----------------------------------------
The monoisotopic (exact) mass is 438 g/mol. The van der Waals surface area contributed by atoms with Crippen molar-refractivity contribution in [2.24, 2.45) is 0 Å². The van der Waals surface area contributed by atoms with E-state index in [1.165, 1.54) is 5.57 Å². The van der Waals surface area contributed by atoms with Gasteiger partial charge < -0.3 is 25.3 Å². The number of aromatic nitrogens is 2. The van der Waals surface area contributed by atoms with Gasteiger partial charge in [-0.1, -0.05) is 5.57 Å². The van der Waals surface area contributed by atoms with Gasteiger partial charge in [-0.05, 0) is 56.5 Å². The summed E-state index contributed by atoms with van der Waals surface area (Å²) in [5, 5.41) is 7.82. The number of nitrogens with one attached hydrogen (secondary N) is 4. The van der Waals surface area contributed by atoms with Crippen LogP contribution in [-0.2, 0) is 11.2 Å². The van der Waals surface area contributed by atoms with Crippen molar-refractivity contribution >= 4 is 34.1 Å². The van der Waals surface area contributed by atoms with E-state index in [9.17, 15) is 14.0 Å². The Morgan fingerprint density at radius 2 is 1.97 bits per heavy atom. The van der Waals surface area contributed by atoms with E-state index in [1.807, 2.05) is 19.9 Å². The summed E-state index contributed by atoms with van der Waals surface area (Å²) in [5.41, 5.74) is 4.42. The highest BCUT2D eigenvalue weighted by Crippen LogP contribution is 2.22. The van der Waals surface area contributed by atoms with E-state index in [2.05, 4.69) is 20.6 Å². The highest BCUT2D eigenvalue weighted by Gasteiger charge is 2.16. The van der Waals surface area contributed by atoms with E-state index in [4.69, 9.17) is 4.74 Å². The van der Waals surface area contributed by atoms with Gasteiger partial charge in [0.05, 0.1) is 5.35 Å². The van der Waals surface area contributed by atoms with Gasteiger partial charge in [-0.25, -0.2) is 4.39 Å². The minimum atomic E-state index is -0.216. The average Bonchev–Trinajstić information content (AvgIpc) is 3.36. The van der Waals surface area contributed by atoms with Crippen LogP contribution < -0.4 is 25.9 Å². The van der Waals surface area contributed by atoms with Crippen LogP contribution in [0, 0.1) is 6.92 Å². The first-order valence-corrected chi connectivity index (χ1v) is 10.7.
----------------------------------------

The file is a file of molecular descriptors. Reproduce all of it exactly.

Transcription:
The monoisotopic (exact) mass is 438 g/mol. The van der Waals surface area contributed by atoms with Crippen molar-refractivity contribution in [2.24, 2.45) is 0 Å². The van der Waals surface area contributed by atoms with E-state index in [1.165, 1.54) is 5.57 Å². The van der Waals surface area contributed by atoms with Gasteiger partial charge < -0.3 is 25.3 Å². The number of aromatic nitrogens is 2. The van der Waals surface area contributed by atoms with Gasteiger partial charge in [-0.1, -0.05) is 5.57 Å². The van der Waals surface area contributed by atoms with Gasteiger partial charge in [-0.05, 0) is 56.5 Å². The summed E-state index contributed by atoms with van der Waals surface area (Å²) in [5, 5.41) is 7.82. The number of nitrogens with one attached hydrogen (secondary N) is 4. The van der Waals surface area contributed by atoms with Crippen LogP contribution in [-0.2, 0) is 11.2 Å². The van der Waals surface area contributed by atoms with Crippen molar-refractivity contribution >= 4 is 34.1 Å². The van der Waals surface area contributed by atoms with E-state index in [9.17, 15) is 14.0 Å². The Morgan fingerprint density at radius 2 is 1.97 bits per heavy atom. The van der Waals surface area contributed by atoms with E-state index in [1.807, 2.05) is 19.9 Å². The summed E-state index contributed by atoms with van der Waals surface area (Å²) in [5.41, 5.74) is 4.42. The highest BCUT2D eigenvalue weighted by Crippen LogP contribution is 2.22. The van der Waals surface area contributed by atoms with E-state index in [2.05, 4.69) is 20.6 Å². The highest BCUT2D eigenvalue weighted by Gasteiger charge is 2.16. The van der Waals surface area contributed by atoms with E-state index in [4.69, 9.17) is 4.74 Å². The van der Waals surface area contributed by atoms with Gasteiger partial charge in [0.05, 0.1) is 5.35 Å². The van der Waals surface area contributed by atoms with Gasteiger partial charge in [-0.25, -0.2) is 4.39 Å². The minimum atomic E-state index is -0.216. The average Bonchev–Trinajstić information content (AvgIpc) is 3.36. The van der Waals surface area contributed by atoms with Crippen LogP contribution < -0.4 is 25.9 Å². The van der Waals surface area contributed by atoms with Crippen LogP contribution in [0, 0.1) is 6.92 Å². The first-order valence-corrected chi connectivity index (χ1v) is 10.7.